Politics, Society, and the Klan in Alabama, 1915-1949

By Glenn Feldman | Go to book overview

Acknowledgments

So many individuals have helped with this project in so many ways that some must necessarily go unnamed, but they do not go unappreciated. My wife, Jeannie, has been a constant source of support, encouragement, faith, confidence, understanding, and love. In my darkest moments of despair that this book would never see the light of day, she was there for me. I am blessed to have her; she is truly a dream come true. Our two sweet little daughters--Hallie Elizabeth, three and a half, and Rebecca Margaret, seven months--have inspired me to work to make them proud and by their very existence remind me of what is most important in life. For as long as Hallie's been alive she's been my sunshine, in her own way, with my work. This book is my gift to her. My parents, Julia Gárate Burgos Feldman and Brian Feldman, have literally, emotionally, morally, financially, and spiritually sustained me. I hope they know how great my love and esteem for them is and how great my appreciation for their countless sacrifices and acts of love, large and small. My siblings, Richard, Vicky, and Danny, as well as lifelong friends John Sherman, Jak and Judy Karn, have been steady beacons of support and aid. Thanks to these special people for their love, friendship, and constancy.

Gratitude is also due those who read parts or all of this work at its various stages. Their efforts have surely helped me to produce a stronger book. Special thanks go to Wayne Flynt for his herculean efforts, discerning eye, unfailing encouragement, and consistent wisdom in this endeavor as in so many others. Allen W. Jones got me involved in, and inspired by, this type of research as a graduate student in History, and I am deeply grateful to him. Robin Fabel, Larry Gerber, and Gerry Gryski at Auburn University also read and commented on the manuscript. I am grateful for the comments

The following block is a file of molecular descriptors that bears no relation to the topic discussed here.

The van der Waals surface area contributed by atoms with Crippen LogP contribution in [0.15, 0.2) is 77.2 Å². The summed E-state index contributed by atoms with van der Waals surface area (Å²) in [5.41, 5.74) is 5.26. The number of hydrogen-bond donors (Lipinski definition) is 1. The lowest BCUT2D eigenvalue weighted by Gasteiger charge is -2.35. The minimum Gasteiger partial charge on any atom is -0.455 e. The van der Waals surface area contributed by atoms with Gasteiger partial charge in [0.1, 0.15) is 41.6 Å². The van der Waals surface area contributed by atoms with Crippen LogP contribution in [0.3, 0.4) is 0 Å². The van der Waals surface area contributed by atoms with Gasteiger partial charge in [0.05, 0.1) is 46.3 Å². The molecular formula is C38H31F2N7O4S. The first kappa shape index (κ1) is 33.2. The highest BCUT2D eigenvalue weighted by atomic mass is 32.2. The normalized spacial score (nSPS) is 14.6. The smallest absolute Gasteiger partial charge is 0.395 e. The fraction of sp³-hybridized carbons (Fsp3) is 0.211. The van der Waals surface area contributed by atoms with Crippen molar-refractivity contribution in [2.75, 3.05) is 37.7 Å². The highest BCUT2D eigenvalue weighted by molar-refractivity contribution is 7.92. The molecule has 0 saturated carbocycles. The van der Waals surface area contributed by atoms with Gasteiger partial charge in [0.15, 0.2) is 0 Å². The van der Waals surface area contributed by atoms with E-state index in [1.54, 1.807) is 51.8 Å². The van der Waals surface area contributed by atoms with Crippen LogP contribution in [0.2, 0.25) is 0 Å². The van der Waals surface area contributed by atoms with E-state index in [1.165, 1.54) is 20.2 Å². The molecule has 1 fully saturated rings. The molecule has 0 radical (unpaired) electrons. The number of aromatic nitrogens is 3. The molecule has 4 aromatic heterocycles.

-xi-

Notes for this page

Add a new note
If you are trying to select text to create highlights or citations, remember that you must now click or tap on the first word, and then click or tap on the last word.
One moment ...
Default project is now your active project.
Project items

Items saved from this book

This book has been saved
Highlights (0)
Some of your highlights are legacy items.

Highlights saved before July 30, 2012 will not be displayed on their respective source pages.

You can easily re-create the highlights by opening the book page or article, selecting the text, and clicking “Highlight.”

Citations (0)
Some of your citations are legacy items.

Any citation created before July 30, 2012 will labeled as a “Cited page.” New citations will be saved as cited passages, pages or articles.

We also added the ability to view new citations from your projects or the book or article where you created them.

Notes (0)
Bookmarks (0)

You have no saved items from this book

Project items include:
  • Saved book/article
  • Highlights
  • Quotes/citations
  • Notes
  • Bookmarks
Notes
Cite this page

Cited page

Style
Citations are available only to our active members.